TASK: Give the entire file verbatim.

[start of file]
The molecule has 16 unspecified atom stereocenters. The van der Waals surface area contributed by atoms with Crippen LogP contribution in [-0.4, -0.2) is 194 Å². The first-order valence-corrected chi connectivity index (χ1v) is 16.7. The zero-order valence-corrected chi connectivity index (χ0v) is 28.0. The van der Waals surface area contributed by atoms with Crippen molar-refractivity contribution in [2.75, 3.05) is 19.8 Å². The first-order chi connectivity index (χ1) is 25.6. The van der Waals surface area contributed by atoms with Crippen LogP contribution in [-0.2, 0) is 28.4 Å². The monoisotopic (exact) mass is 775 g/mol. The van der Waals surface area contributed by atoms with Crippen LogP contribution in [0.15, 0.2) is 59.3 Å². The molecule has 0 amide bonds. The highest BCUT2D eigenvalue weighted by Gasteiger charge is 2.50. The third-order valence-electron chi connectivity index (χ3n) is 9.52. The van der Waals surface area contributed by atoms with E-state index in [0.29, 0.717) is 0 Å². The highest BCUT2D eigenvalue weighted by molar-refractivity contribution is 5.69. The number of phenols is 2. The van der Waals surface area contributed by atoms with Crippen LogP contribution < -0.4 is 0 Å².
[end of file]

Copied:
The molecule has 16 unspecified atom stereocenters. The van der Waals surface area contributed by atoms with Crippen LogP contribution in [-0.4, -0.2) is 194 Å². The first-order valence-corrected chi connectivity index (χ1v) is 16.7. The zero-order valence-corrected chi connectivity index (χ0v) is 28.0. The van der Waals surface area contributed by atoms with Crippen molar-refractivity contribution in [2.75, 3.05) is 19.8 Å². The first-order chi connectivity index (χ1) is 25.6. The van der Waals surface area contributed by atoms with Crippen LogP contribution in [-0.2, 0) is 28.4 Å². The monoisotopic (exact) mass is 775 g/mol. The van der Waals surface area contributed by atoms with Crippen LogP contribution in [0.15, 0.2) is 59.3 Å². The molecule has 0 amide bonds. The highest BCUT2D eigenvalue weighted by Gasteiger charge is 2.50. The third-order valence-electron chi connectivity index (χ3n) is 9.52. The van der Waals surface area contributed by atoms with E-state index in [0.29, 0.717) is 0 Å². The highest BCUT2D eigenvalue weighted by molar-refractivity contribution is 5.69. The number of phenols is 2. The van der Waals surface area contributed by atoms with Crippen LogP contribution < -0.4 is 0 Å².